Trump’s “Behavioral Incontinence”

Wall Street Journal Editorial 12.22.2018

Cabinet officers come and go in Washington with little lasting political impact, but the resignation of Defense Secretary Jim Mattis on Thursday strikes us as a major political event that is likely to reverberate for the rest of Donald Trump’s term and damage him in ways the President doesn’t seem to appreciate.

It should be said that the former Marine General resigned in honorable fashion. If a cabinet officer or White House aide can no longer in good conscience serve a President on a matter fundamental to his duties, then resignation is the correct choice. The disreputable course is to write a newspaper op-ed under the byline Anonymous, or remain on the job and sabotage policies like a bureaucratic mole.

The resignation damage isn’t that Mr. Mattis is indispensable or is the last “grown-up” chaperone for Mr. Trump, as the Washington cliche has it. The President will find someone to run the Pentagon, whether out of patriotism as Mr. Mattis did or ambition.

The more lasting damage will derive from the shoddy, humiliating way Mr. Trump treated the secretary and his generals on such a core military issue as deployments in Syria. Jim Mattis is not some neoconservative bent on staying in Syria for years. He is less hawkish on Syria and Iran than national security adviser John Bolton or Secretary of State Mike Pompeo.

Yet in deciding to withdraw all U.S. troops from Syria, Mr. Trump acted on his own impulses with little more than cursory consultation with his military advisers. Gen. Joseph Dunford, chairman of the Joint Chiefs of Staff, has let it be known he wasn’t consulted at all. A month ago Gen. Dunford told Congress that Islamic State wasn’t defeated, but on Thursday Mr. Trump declared victory.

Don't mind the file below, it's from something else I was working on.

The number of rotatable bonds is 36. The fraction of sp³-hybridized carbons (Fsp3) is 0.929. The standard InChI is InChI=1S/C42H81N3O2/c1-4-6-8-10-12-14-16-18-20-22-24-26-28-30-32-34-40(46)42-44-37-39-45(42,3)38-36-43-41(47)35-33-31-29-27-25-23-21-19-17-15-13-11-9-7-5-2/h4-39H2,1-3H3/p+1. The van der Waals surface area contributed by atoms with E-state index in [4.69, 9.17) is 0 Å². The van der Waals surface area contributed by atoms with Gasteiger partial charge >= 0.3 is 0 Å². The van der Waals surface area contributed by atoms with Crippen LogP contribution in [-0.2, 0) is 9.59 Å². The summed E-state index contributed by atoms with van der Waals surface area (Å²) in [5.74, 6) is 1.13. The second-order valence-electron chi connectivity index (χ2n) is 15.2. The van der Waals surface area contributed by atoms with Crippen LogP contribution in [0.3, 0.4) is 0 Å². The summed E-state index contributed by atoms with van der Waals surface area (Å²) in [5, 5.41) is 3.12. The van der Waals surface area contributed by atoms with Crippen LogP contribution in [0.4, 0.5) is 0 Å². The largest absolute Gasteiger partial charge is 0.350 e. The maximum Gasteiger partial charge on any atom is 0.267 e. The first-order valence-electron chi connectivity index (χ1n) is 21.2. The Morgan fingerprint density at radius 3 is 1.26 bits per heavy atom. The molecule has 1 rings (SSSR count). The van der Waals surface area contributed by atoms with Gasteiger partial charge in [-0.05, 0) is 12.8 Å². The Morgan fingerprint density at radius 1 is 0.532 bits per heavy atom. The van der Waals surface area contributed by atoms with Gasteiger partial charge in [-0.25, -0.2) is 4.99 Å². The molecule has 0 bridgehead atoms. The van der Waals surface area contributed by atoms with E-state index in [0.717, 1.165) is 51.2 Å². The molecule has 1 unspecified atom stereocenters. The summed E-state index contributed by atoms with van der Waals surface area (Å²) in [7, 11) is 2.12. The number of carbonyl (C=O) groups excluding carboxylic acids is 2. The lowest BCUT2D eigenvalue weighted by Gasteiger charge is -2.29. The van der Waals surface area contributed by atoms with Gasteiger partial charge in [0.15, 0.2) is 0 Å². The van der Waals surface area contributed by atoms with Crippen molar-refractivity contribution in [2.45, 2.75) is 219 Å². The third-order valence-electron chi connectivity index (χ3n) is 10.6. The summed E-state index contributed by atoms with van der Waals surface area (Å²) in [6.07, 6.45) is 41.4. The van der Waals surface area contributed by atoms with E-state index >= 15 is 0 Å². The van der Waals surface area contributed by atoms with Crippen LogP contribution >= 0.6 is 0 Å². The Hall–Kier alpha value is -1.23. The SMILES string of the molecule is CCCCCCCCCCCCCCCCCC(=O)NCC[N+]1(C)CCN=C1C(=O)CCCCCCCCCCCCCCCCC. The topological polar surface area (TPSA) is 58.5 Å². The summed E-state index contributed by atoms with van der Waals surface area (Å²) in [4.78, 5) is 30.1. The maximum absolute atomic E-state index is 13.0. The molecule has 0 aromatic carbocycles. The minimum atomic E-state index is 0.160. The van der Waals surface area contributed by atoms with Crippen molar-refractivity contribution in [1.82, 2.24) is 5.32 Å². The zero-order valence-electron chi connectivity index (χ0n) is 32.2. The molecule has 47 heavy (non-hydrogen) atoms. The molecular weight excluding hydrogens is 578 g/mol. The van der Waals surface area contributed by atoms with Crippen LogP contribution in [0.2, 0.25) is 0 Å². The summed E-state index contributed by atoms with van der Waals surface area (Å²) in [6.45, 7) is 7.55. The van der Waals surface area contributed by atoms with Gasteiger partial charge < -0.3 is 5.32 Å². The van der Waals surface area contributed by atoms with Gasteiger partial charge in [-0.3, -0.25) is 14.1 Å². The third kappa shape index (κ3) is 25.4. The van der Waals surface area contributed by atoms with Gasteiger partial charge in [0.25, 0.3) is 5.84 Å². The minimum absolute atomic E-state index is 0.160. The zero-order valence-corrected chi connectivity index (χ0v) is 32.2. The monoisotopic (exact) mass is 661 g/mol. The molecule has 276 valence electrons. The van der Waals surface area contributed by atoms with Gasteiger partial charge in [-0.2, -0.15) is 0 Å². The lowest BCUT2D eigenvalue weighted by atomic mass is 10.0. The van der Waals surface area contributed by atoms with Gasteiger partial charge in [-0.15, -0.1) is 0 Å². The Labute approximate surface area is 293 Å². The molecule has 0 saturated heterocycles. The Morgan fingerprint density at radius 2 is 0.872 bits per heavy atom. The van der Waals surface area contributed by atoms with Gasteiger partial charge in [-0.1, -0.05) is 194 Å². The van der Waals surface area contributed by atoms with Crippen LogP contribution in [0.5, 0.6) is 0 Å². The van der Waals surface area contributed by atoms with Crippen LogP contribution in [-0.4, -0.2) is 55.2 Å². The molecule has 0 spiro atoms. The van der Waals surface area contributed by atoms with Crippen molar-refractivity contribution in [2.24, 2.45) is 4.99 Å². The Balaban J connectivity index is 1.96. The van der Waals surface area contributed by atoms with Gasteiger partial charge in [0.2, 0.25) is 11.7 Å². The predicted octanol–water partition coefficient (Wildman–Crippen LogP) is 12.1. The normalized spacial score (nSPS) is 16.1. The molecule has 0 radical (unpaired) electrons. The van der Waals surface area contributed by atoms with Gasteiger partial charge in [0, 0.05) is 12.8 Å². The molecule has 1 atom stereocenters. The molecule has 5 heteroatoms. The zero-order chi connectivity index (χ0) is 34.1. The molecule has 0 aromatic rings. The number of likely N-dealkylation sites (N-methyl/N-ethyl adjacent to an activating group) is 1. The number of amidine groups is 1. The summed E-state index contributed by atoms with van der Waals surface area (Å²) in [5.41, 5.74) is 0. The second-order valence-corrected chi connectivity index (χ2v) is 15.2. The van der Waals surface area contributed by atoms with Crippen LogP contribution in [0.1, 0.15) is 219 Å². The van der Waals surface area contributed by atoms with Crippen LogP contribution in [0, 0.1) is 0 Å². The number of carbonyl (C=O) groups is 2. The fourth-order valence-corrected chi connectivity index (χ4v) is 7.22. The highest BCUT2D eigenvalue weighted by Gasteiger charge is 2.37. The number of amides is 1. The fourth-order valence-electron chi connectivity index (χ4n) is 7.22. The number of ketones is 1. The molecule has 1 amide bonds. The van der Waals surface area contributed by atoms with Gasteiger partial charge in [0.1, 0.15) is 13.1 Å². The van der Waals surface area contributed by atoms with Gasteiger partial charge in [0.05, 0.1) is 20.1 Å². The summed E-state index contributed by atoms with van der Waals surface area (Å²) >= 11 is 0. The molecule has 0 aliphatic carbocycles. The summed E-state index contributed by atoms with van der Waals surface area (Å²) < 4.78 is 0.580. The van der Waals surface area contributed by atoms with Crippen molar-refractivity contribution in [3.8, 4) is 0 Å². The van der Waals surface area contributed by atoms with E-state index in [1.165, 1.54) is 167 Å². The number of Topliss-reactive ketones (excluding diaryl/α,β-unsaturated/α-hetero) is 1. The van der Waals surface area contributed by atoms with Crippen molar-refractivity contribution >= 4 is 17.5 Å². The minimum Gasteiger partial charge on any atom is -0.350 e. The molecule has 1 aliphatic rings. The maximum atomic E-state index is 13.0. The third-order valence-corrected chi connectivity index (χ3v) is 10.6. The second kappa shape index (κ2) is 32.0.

It’s one thing to advise a President and be overruled. But it undercuts the Pentagon’s authority to learn after the fact that the Commander in Chief has acted without so much as fare thee well. As Gen. Dunford’s immediate supervisor in the chain of command, Mr. Mattis must have been embarrassed as well.

This is about more than two egos, though both the general and Mr. Mattis are modest men. This is about the message Mr. Trump is sending to the men and women under their command. He is telling soldiers that he will act on uninformed impulse, after a phone conversation from a Turkish dictator, without deliberation or due respect. Mr. Trump should know that tens of thousands of his “deplorables” are in uniform or are veterans. He has stuck a finger in their eye.

Then there is the disdain his Syrian withdrawal shows for allies, especially the Kurds and Arabs in the Syrian Democratic Forces. These have been our ground forces in clearing out the Islamic State caliphate. They took the casualties. Yet now, and without any warning, the U.S. President is telling these comrades-in-arms to fend for themselves. If they are slaughtered by Turkish tanks or Iranian barrel bombs, Mr. Trump will share responsibility.

As Mr. Mattis wrote in his resignation letter, “My views on treating allies with respect and also being clear-eyed about both malign actors and strategic competitors are strongly held and informed by over four decades of immersion in these issues.”

If Mr. Trump were wise, he would ruminate on these words from an adviser who has worked hard and long to reassure allies around the world that Mr. Trump’s word is good. The alarm many of Mr. Trump’s voters feel—men and women who have stuck with him so far—is that the President will instead interpret this only through the lens of his own ego.

Journalist Robert Merry, who is sympathetic to Mr. Trump’s overseas restraint, wrote recently with regret that Mr. Trump is likely to lose re-election through “behavioral incontinence” and that the “biggest losers” will be his voters. Mr. Trump should ruminate on that too.

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